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Sydney H., A Minor, Etc v. Wyatt D.

March 27, 2012

SYDNEY H., A MINOR, ETC., PLAINTIFF AND RESPONDENT,
v.
WYATT D., A MINOR, ETC., DEFENDANT AND APPELLANT.



(Super. Ct. No. CI62701)

The opinion of the court was delivered by: Hull , J.

Sydney H. v. Wyatt D.

CA3

NOT TO BE PUBLISHED

California Rules of Court, rule 8.1115(a), prohibits courts and parties from citing or relying on opinions not certified for publication or ordered published, except as specified by rule 8.1115(b). This opinion has not been certified for publication or ordered published for purposes of rule 8.1115.

Defendant Wyatt D. appeals from an order of the trial court enjoining him from coming within 25 yards of his elementary school classmate, plaintiff Sydney H., or from attending the school where they both had been enrolled since kindergarten. The court found defendant had harassed and bullied plaintiff over a substantial period of time, culminating in an incident in which defendant threatened plaintiff with a pair of scissors. Defendant contends there is insufficient evidence to support the order and the trial court abused its discretion in prohibiting him from returning to school. We reject both contentions and affirm the order.

Facts and Proceedings

Except for part of one year, plaintiff and defendant had been classmates at Richfield Elementary School since kindergarten.

On September 17, 2009, when the parties were in the fifth grade, defendant "dumped" plaintiff out of a swing during lunch recess. Plaintiff reported the incident to a teacher. Approximately 10 minutes later, defendant approached plaintiff while she was standing in line to return to class. He held in his hand a pair of scissors he had retrieved from the trash and said, "Hey, Sidney [sic], show me your face." He then stuck the scissors within three inches of plaintiff's face. Plaintiff was unable to back away because she was standing in front of a wall and there were two other students next to her. Plaintiff reported the scissors incident to a teacher as well, and defendant was immediately suspended. He was later expelled from Richfield for the remainder of the school year and forced to attend another school.

This was not the first incident of misbehavior by defendant directed at plaintiff. In the fourth grade, plaintiff was in physical education class and defendant was sweeping the bleachers nearby as punishment for some misdeed. Defendant was "really mad," took off one of his shoes and threw it at plaintiff. On occasion, defendant took food off of plaintiff's tray at lunch and ate it, told her she was "stupid," and said what she was wearing was "weird."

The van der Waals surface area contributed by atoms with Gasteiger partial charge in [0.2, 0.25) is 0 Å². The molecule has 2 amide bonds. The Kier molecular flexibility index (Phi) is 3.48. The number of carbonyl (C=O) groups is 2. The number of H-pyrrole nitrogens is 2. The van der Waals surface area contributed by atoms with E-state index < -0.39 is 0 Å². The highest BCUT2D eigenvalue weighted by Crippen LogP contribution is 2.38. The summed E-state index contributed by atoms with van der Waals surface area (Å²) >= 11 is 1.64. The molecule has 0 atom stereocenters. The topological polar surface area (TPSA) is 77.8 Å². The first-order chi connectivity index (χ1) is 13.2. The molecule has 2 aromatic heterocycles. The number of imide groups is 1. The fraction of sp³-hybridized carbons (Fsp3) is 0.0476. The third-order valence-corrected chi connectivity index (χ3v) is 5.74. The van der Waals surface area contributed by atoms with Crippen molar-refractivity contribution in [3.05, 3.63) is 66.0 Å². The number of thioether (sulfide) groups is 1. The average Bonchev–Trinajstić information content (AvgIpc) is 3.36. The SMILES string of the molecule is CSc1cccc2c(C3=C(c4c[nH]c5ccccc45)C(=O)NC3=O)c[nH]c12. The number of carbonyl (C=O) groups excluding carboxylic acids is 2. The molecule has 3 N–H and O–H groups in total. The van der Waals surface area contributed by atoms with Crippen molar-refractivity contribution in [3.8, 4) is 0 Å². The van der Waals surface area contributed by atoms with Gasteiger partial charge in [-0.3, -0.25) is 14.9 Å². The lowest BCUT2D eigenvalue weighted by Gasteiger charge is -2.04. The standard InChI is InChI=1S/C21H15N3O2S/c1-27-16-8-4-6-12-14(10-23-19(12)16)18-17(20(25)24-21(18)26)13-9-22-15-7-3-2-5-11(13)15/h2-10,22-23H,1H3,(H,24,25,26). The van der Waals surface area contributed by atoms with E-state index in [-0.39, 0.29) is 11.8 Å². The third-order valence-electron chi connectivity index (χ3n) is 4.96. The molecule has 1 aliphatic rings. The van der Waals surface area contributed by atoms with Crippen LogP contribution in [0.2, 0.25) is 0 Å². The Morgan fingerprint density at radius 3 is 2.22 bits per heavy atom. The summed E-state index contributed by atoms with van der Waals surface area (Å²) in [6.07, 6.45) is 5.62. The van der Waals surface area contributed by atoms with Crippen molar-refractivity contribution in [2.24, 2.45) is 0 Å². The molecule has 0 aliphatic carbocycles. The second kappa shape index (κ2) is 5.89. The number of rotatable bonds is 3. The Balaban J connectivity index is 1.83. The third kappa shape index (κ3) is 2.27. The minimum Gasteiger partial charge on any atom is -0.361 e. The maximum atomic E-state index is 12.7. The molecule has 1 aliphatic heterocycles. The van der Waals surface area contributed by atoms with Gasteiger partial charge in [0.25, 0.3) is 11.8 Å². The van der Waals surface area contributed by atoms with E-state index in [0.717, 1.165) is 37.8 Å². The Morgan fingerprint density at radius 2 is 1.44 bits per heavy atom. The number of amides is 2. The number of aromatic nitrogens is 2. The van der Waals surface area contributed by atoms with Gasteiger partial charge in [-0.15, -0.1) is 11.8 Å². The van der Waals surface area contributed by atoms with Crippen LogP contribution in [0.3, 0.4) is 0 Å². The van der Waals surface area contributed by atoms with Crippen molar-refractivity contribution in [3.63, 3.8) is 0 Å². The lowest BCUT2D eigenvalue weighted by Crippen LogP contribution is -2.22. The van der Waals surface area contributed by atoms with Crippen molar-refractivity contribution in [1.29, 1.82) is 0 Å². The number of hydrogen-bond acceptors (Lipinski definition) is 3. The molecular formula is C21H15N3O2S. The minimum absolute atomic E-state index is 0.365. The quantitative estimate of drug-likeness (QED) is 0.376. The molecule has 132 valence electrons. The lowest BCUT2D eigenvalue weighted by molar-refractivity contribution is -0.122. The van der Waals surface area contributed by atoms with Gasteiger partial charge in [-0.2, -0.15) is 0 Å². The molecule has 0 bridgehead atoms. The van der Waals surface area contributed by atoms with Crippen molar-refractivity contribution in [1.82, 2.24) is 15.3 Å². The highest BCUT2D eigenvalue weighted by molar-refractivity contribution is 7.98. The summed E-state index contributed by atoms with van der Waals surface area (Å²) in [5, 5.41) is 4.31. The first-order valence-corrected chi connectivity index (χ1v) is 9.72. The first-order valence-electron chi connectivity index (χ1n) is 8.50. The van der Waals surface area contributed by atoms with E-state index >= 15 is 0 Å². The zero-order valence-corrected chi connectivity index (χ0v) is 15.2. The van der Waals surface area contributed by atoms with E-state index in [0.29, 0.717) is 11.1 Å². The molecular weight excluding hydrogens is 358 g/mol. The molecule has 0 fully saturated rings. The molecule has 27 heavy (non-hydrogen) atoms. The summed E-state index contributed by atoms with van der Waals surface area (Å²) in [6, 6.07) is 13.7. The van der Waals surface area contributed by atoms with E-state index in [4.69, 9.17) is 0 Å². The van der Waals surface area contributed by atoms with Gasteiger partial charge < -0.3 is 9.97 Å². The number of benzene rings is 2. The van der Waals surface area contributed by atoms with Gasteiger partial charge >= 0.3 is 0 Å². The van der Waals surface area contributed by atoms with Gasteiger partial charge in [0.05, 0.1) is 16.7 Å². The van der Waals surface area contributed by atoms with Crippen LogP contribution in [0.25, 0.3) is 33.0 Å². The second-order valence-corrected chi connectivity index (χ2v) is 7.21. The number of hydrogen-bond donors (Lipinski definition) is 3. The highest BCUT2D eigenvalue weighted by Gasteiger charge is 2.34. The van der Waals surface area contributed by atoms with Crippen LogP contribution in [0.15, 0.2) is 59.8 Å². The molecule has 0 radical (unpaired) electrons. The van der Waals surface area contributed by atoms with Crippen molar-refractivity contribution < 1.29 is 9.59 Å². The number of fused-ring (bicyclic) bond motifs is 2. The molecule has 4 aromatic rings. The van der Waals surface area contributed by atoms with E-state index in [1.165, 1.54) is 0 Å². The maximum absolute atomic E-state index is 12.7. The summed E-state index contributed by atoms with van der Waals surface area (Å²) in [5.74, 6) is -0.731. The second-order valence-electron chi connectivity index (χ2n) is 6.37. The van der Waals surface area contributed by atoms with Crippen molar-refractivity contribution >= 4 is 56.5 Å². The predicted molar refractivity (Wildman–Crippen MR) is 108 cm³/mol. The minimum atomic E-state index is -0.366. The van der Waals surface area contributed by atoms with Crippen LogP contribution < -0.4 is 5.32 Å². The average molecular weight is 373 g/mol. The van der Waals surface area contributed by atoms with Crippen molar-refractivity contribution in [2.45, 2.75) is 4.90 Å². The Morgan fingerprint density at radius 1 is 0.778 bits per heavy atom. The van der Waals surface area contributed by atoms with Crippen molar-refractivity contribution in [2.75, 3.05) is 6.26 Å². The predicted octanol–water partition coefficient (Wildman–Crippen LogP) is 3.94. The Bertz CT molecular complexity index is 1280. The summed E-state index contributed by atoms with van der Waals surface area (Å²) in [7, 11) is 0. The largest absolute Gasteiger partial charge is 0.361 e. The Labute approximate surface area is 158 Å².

Defendant's misconduct in school was not directed at plaintiff alone. When plaintiff and defendant were in the third grade, plaintiff wanted to leave Richfield because defendant had been "bugging" the entire class so much that they could not get anything done. Richfield had a procedure whereby pink slips were issued to students for rules violations. Over the years, defendant had received 30 to 35 such pink slips. Defendant had also been sent to the principal's office on several occasions for rules violations.

Although defendant was expelled from Richfield for the remainder of the school year as a result of the scissors incident, the expulsion provided that he could return to school on January 4, 2010, if he satisfied four requirements, including maintaining his grades at the alternative school, maintaining appropriate behavior, and completing a program of counseling.

On October 14, 2009, plaintiff, by and through her guardian, filed a petition for order to stop harassment, requesting both an order to prohibit harassment and an order that defendant stay at least 100 yards away from plaintiff, her home and her school. The next day, the trial court issued a temporary restraining order (TRO) against defendant.

On December 17, 2009, the principal of Richfield notified defendant's parents that defendant had satisfied the requirements for his reinstatement and that defendant would be permitted to return to Richfield on January 4, 2010.

On January 5, 2010, while defendant was still subject to the TRO prohibiting him from returning to Richfield, the trial court conducted a hearing on plaintiff's request for an injunction. After the hearing, the court issued an order prohibiting defendant from coming within 25 yards of plaintiff and from returning to Richfield. On January 29, the court issued an injunction to that effect, which is set to expire on January 4, 2013.

Defendant appeals the injunction order. (Code Civ. Proc., ยง 904.1, subd. (a)(6).) He filed an opening brief raising two issues: (1) the evidence is insufficient to support the order, and (2) the trial court abused its discretion in prohibiting him from ...


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